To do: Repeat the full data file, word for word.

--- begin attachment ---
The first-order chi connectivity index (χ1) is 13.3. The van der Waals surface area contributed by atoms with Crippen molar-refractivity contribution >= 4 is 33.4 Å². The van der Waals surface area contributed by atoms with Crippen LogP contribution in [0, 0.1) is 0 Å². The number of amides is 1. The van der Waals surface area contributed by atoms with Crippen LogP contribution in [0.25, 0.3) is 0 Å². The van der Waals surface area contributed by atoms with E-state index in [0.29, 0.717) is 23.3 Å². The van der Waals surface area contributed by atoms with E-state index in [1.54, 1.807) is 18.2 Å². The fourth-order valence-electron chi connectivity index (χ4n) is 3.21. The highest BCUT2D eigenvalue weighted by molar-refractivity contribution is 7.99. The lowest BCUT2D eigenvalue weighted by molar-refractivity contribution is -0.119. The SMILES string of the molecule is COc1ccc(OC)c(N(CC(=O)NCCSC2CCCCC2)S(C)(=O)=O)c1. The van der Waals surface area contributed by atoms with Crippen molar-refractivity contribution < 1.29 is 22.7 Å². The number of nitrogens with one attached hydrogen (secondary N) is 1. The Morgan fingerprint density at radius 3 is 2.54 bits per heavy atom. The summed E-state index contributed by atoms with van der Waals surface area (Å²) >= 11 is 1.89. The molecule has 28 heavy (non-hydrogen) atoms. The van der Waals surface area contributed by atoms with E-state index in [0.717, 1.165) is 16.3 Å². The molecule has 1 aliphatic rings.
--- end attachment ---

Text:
The first-order chi connectivity index (χ1) is 13.3. The van der Waals surface area contributed by atoms with Crippen molar-refractivity contribution >= 4 is 33.4 Å². The van der Waals surface area contributed by atoms with Crippen LogP contribution in [0, 0.1) is 0 Å². The number of amides is 1. The van der Waals surface area contributed by atoms with Crippen LogP contribution in [0.25, 0.3) is 0 Å². The van der Waals surface area contributed by atoms with E-state index in [0.29, 0.717) is 23.3 Å². The van der Waals surface area contributed by atoms with E-state index in [1.54, 1.807) is 18.2 Å². The fourth-order valence-electron chi connectivity index (χ4n) is 3.21. The highest BCUT2D eigenvalue weighted by molar-refractivity contribution is 7.99. The lowest BCUT2D eigenvalue weighted by molar-refractivity contribution is -0.119. The SMILES string of the molecule is COc1ccc(OC)c(N(CC(=O)NCCSC2CCCCC2)S(C)(=O)=O)c1. The van der Waals surface area contributed by atoms with Crippen molar-refractivity contribution < 1.29 is 22.7 Å². The number of nitrogens with one attached hydrogen (secondary N) is 1. The Morgan fingerprint density at radius 3 is 2.54 bits per heavy atom. The summed E-state index contributed by atoms with van der Waals surface area (Å²) >= 11 is 1.89. The molecule has 28 heavy (non-hydrogen) atoms. The van der Waals surface area contributed by atoms with E-state index in [0.717, 1.165) is 16.3 Å². The molecule has 1 aliphatic rings.